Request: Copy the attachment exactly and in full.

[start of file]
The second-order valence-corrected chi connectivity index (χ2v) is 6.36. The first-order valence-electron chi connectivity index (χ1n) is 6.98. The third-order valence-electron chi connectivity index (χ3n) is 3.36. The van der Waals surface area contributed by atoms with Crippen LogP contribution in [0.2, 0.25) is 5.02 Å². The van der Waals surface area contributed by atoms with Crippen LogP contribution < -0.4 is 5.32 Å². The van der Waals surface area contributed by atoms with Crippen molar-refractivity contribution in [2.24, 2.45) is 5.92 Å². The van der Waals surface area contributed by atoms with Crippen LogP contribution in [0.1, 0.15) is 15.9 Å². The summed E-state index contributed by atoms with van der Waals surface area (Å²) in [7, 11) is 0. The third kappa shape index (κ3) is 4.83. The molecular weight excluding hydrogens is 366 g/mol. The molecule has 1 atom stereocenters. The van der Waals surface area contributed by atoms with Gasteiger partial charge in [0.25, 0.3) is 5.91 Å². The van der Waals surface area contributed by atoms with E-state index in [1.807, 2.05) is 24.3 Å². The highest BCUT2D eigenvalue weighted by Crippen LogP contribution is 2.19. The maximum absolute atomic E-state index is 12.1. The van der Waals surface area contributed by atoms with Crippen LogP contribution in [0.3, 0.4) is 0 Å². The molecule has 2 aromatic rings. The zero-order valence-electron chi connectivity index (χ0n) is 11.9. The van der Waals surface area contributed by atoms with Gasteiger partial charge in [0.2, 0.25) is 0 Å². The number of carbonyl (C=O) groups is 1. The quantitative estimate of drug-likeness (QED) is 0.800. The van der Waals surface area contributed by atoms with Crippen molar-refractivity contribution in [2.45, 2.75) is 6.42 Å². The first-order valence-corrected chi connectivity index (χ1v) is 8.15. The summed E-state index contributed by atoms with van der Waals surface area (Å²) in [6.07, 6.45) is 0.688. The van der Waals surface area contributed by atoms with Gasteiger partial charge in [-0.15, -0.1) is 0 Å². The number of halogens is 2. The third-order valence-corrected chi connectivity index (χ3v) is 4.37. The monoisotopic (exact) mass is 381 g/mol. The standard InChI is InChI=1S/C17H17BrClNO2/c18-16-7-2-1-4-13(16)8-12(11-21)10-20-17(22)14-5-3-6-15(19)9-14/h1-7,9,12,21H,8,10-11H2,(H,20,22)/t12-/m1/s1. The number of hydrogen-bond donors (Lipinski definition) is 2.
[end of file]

The second-order valence-corrected chi connectivity index (χ2v) is 6.36. The first-order valence-electron chi connectivity index (χ1n) is 6.98. The third-order valence-electron chi connectivity index (χ3n) is 3.36. The van der Waals surface area contributed by atoms with Crippen LogP contribution in [0.2, 0.25) is 5.02 Å². The van der Waals surface area contributed by atoms with Crippen LogP contribution < -0.4 is 5.32 Å². The van der Waals surface area contributed by atoms with Crippen molar-refractivity contribution in [2.24, 2.45) is 5.92 Å². The van der Waals surface area contributed by atoms with Crippen LogP contribution in [0.1, 0.15) is 15.9 Å². The summed E-state index contributed by atoms with van der Waals surface area (Å²) in [7, 11) is 0. The third kappa shape index (κ3) is 4.83. The molecular weight excluding hydrogens is 366 g/mol. The molecule has 1 atom stereocenters. The van der Waals surface area contributed by atoms with Gasteiger partial charge in [0.25, 0.3) is 5.91 Å². The van der Waals surface area contributed by atoms with E-state index in [1.807, 2.05) is 24.3 Å². The highest BCUT2D eigenvalue weighted by Crippen LogP contribution is 2.19. The maximum absolute atomic E-state index is 12.1. The van der Waals surface area contributed by atoms with Crippen LogP contribution in [0.3, 0.4) is 0 Å². The molecule has 2 aromatic rings. The zero-order valence-electron chi connectivity index (χ0n) is 11.9. The van der Waals surface area contributed by atoms with Gasteiger partial charge in [0.2, 0.25) is 0 Å². The number of carbonyl (C=O) groups is 1. The quantitative estimate of drug-likeness (QED) is 0.800. The van der Waals surface area contributed by atoms with Crippen molar-refractivity contribution in [2.45, 2.75) is 6.42 Å². The first-order valence-corrected chi connectivity index (χ1v) is 8.15. The summed E-state index contributed by atoms with van der Waals surface area (Å²) in [6.07, 6.45) is 0.688. The van der Waals surface area contributed by atoms with Gasteiger partial charge in [-0.15, -0.1) is 0 Å². The number of halogens is 2. The third-order valence-corrected chi connectivity index (χ3v) is 4.37. The monoisotopic (exact) mass is 381 g/mol. The standard InChI is InChI=1S/C17H17BrClNO2/c18-16-7-2-1-4-13(16)8-12(11-21)10-20-17(22)14-5-3-6-15(19)9-14/h1-7,9,12,21H,8,10-11H2,(H,20,22)/t12-/m1/s1. The number of hydrogen-bond donors (Lipinski definition) is 2.